Tag Archives: driving safety tips

Illinois injury lawyerThe summer is the ideal time for individuals, families, and friends to take a road trip. If you are planning a road trip across the state or country, there are certain steps you should take to keep yourself and other motorists safe. Here are six summer road trip safety trips we recommend:

1. Get Plenty of Rest

Going on a road trip can be exhausting. After all, driving for long hours and stopping to enjoy attractions is not particularly relaxing. Therefore, you should get plenty of rest. When you are driving, take regular breaks and make sure you get at least eight hours of sleep each night. If your schedule is too busy, you could drive drowsy and cause an accident.

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Illinois injury attorneyAccording to the National Center for Health Statistics, car accidents are the leading cause of death among 15 to 20 year olds. If you are the parent of a teen driver, there are certain ways you can protect them while they are on the road to reduce their chances of getting into an accident. Here are six ways you can protect your teen driver:

1. Practice What You Preach

If you promote safe driving habits to your teen, you should practice them yourself. When you are on the road, always refrain from speeding, distracted driving, reckless driving, and other dangerous habits that you would not want your teen to partake in.

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 Illinois injury lawyerWhenever you plan on any long-distance driving, you should be extra cautious in order to reduce your risk of getting into a car accident. These six tips for a safe road trip will help you make it to your destination safe and sound.

  1. Inspect Your Vehicle

Prior to leaving for a road trip, you should inspect your vehicle to ensure it is prepared for long distance travel. During your inspection, check your vehicle’s oil, tire pressure, brakes, lights, signals, wiper blades, and windshield wiper fluid.

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During the winter season, black ice is a phenomenon that makes the roads much more dangerous than during the summer. According to research based on news media reports, there can be upwards of 400 deaths as a result of icy roads each winter across the country. Winter road conditions can increase the chances that you might be involved in a serious car accident. Knowing how to handle your own vehicle can help you stay in control.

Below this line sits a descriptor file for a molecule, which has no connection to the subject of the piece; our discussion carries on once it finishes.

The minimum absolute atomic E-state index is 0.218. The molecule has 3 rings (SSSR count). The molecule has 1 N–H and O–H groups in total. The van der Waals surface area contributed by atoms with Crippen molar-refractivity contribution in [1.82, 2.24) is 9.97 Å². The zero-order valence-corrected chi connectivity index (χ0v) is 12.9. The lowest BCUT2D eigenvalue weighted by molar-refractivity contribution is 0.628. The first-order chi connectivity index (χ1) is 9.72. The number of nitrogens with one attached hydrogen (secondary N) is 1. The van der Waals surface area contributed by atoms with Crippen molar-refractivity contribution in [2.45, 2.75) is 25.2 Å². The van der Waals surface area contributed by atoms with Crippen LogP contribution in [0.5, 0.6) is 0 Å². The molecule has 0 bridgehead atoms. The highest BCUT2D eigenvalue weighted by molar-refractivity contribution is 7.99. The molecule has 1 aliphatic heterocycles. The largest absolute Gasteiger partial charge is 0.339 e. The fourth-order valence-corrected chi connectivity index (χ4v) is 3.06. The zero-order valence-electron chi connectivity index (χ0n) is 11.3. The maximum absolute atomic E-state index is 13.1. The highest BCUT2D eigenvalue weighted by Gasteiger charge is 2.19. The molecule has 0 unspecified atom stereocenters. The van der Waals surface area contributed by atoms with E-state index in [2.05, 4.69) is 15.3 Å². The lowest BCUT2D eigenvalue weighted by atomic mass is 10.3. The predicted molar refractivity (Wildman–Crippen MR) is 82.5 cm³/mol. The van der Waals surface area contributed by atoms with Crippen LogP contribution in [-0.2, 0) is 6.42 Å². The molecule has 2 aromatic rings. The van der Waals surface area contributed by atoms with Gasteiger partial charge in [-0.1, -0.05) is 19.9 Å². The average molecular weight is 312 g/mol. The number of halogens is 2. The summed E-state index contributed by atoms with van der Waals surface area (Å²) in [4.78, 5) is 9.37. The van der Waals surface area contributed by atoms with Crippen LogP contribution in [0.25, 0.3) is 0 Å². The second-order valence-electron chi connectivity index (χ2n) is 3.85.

Black ice can happen when freezing precipitation makes the road just look wet as opposed to coated in ice. It’s hard for drivers to tell the difference, which means that some might drive at a normal speed without their full attention on the road. Another danger of black ice is that it can be patchy over the course of a road, making it difficult to control a vehicle that suddenly enters a patch of black ice.

Those drivers who don’t proceed carefully can make the roads much more dangerous for everyone, because everyone should approach winter conditions with caution. Even individuals with a lot of experience with winter driving should be prepared to slow down or pull over if necessary. Black ice can even cause your car to spin out of control at speeds as low as 10 miles per hour.

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Distracted driving accidents are actually caused by one of three main components of driver distraction: visual, manual, or cognitive, distractions, according to a recent research publication. Visual distractions involve a driver taking his or her eyes off of the road, manual distractions involve eating or other activities that remove a driver’s hands from the wheel, and cognitive distractions involve anything that takes a driver’s mind off the task of driving. Accidents as a result of distracted driving are expected to make up approximately 10% of all injury-related car accidents.

The study, conducted by the AAA Foundation, used three different experiments to get results: those done in a lab, those done with a driving simulator, and those done with an instrumented vehicle. The study measured reaction time and accuracy to peripheral light detective, subjective workload ratings, and brake reaction time. Six common tasks were analyzed in each of the three experiments, such as listening to an audiobook, listening to the radio, conversations on a hands-free phone, interacting with a speech to text email system, conversations on a handheld phone, and conversations with a passenger.

The researchers found that cognitive distractions had a clear impact on driver impairment. Drivers had suppressed brain activity, increased reaction time, decreased visual scanning of the driving equipment, and missed cues that should have been incorporated into their driving behavior. The final research results also indicated that driver interactions through speech to text systems actually created the highest level of cognitive distraction of all the examined tasks.

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